May 4, 2015 - For more than forty years, debates on economic development in Northern Ontario have been dominated by several themes. The first of these is that primary industries are key to the region’s prosperity now and in the future. The second is that Northern Ontario provides more funding to Ontario through royalties and taxes paid than it receives in services. The third is that the north is of limited national and global significance. Finally, many observers think that policies and programming in the north can be framed with only passing reference to global trends and circumstances.
Northern Policy Institute has just released a paper that suggests that these fundamental beliefs are either erroneous, obsolete or lack supporting evidence.
Primary industries employ about 6.5% of Northern Ontario’s labor force and generate additional employment that is probably at least as large. This does not translate into a dominant economic position. This lack of dependence is not, however, a crisis. Many of the world’s wealthiest countries, big or small, are resource poor. Japan and Singapore are obvious examples. The message is simply that an economic strategy based largely or exclusively on primary industries will not be sufficient. Indeed, such a strategy comes with considerable downside risk including heightened exposure to commodity price fluctuations.
On the question of fiscal flows, there is little evidence to support the theme that the north continues to contribute more to Ontario than it receives. Early analysis demonstrated that there was a fiscal deficit during the formative years of the province of Ontario but more recent work suggests that the flow is now likely reversed. Some suggest substantially so. It is extremely unfortunate that this debate, unsupported by so little hard evidence on either side, has been such a corrosive influence on the north for so long.
This is especially true given that Northern Ontario is actually vitally important in global terms and within Canada. Northern Ontario is the geographic bridge between eastern and western Canada. It is so large that management of its forests, mines and environment are of global significance. It has the second largest population of all northern regions after Siberia. Its population is eight times as large as the three northern territories taken together. From this perspective, the fact that Northern Ontario’s economic performance has lagged behind the performances of the northern regions of all other provinces and many other northern jurisdictions matters greatly.
Finally, the long history of framing economic policy largely within the context of national and provincial developments is archaic and counterproductive. Unfortunately, it characterizes nearly all recently published government documents relating to the regional economy. The Internet and developments relating to it in the US, China, India and elsewhere reduce the importance of geographical barriers and do much to level the playing field in the global economy. New economic development possibilities have emerged.
The obsolescence of traditional economic thinking in Northern Ontario means that major changes are needed.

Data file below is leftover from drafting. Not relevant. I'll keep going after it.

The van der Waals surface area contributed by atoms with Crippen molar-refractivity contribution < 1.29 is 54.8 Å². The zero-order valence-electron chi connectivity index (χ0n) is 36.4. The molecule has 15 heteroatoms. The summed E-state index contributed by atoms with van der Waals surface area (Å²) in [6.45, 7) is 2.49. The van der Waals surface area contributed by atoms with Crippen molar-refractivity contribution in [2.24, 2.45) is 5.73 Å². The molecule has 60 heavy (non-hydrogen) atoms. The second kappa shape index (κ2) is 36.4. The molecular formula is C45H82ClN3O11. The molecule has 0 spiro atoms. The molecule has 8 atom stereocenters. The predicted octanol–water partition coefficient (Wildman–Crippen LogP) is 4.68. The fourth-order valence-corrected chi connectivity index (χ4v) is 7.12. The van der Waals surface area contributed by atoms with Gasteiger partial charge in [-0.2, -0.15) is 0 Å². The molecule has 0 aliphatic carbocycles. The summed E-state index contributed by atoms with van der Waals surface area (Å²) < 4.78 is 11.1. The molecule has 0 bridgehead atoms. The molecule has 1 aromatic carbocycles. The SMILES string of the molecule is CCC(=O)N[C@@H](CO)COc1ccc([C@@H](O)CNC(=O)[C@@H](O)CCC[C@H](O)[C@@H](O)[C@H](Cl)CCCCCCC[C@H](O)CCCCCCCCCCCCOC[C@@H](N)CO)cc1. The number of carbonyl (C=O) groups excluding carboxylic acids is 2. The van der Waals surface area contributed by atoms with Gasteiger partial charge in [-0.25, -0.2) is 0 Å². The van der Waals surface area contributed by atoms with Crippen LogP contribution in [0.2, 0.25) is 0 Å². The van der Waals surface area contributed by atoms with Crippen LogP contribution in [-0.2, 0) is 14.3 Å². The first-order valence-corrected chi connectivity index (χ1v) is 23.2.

The first change is to upgrade statistical data about the region to ensure a more informed population. While it has a population roughly equivalent to Nova Scotia, the data available about Northern Ontario is much more limited than it is for that eastern province. A set of economic accounts similar to those available for provinces is a vital necessity as is a clearer and fuller understanding of fiscal flows into and out of the region.
Second, many northern leaders need to get out more. A series of exchanges organized by local organizations with Iceland and the other Nordic countries would be very helpful to improve the management of issues relating to aboriginal people, mining, tourism and the environment. Similar exchanges to Bangalore and Chongqing would be beneficial for obvious reasons.
Third, northerners need to build a more cohesive society. The evidence from the rest of the world is that cohesive societies where people work together perform better economically, but divisions among groups are evident everywhere in the north. The divisions are between French and English, between aboriginal and non-aboriginal, between rural and urban, between east and west and many others.
In summary, there are two major paths to the future for Northern Ontario. It can stick with long held beliefs, a litany of internal divisions and a lack of factual data about its economy. If it does so, its performance will almost certainly continue to be inadequate relative to other provinces and many global regions. Alternatively, Northern Ontario can look out more than it looks in, dispel long standing mythology and establish additional mechanisms to collaborate on major problems and issues. If the region follows the second path, the future will be brighter and Northern Ontario could play a role on the national and global stages that matches its size, history and the hopes of its people.
Charles Cirtwill is President and CEO of Northern Policy Institute. An independent social and economic think tank based here in Northern Ontario. David MacKinnon is an accomplished economic development practitioner and author of the recently published paper “A New Northern Lens”.
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